September 2, 2022 News No Comments

With the cost of living crisis taking hold and energy/fuel bills increasing significantly, many individuals have been forced to make cut-backs where possible. One such area appears to be pension savings, to help provide more disposable income on a monthly basis. Whilst this may be temporary, and reductions minor, we need to consider the longer-term impact.

In a recent study, one in twenty UK adults confirmed that they had stopped their monthly workplace pension contributions in response to rising cost pressures. A further 6% of the 2,000 respondents to the survey by pension provider, Canada Life, said they were considering pausing pension savings now, with a further 9% considering doing so in future.

Canada Life’s modelling found that a 40-year-old earning £50,000 per year, who paused pension contributions of 8% for one year would have around £15,000 less in their pension by retirement at age 67. In giving up this potential £15,000, they would have only saved contributions of £4,000 gross over the year (£2,720 net, assuming an income tax and National Insurance saving on the contributions).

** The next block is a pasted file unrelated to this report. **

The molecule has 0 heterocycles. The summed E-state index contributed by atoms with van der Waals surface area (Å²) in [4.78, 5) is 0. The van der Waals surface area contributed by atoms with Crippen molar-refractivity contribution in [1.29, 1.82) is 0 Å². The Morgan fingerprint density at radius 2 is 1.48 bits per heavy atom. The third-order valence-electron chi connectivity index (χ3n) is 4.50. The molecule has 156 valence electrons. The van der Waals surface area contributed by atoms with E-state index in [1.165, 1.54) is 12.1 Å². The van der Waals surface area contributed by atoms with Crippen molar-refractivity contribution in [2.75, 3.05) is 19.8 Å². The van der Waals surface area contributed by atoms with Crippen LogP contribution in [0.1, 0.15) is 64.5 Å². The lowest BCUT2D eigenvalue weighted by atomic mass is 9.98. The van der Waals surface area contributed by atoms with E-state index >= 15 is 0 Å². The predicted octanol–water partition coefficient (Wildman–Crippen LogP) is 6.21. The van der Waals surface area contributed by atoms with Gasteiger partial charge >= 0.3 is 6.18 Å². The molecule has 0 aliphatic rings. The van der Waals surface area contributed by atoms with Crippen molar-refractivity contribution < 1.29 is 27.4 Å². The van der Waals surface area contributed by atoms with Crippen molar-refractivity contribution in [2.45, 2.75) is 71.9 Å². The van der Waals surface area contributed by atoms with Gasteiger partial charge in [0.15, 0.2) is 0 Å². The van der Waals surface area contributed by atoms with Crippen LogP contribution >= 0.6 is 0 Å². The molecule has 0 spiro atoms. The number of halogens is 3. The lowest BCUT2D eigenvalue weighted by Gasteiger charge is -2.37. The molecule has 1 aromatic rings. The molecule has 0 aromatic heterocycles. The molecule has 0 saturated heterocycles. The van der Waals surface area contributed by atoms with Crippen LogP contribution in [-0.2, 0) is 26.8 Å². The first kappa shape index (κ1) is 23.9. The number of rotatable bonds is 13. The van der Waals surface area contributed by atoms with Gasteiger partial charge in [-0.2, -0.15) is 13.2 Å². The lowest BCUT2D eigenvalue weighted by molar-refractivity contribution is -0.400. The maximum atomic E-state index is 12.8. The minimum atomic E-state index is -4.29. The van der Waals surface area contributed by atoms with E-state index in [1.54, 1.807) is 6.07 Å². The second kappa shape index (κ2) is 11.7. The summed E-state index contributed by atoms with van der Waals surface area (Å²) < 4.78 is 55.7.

A further consideration is that with most workplace pension schemes, contributions are matched to a certain level by the employer. Therefore, a reduction in employee pension contributions may also mean a reduction in employer contributions, compounding the long-term implications.

However, it is important to remember that these are unprecedented times, with the energy price cap increasing almost 80% in September 2022. A temporary reduction in pension contributions may therefore be necessary for some people to help meet monthly outgoings.

What individuals should keep an eye on is that longer-term retirement savings aren’t forgotten about following any reduction in contributions. Doing so could lead to an increasing number of individuals being unable to meet their retirement goals, potentially having to work longer than planned, or forgoing their intended lifestyle in retirement.

This is where effective financial planning is key, taking into account short-term needs and balancing these with longer-term goals and objectives.

Written by Eldon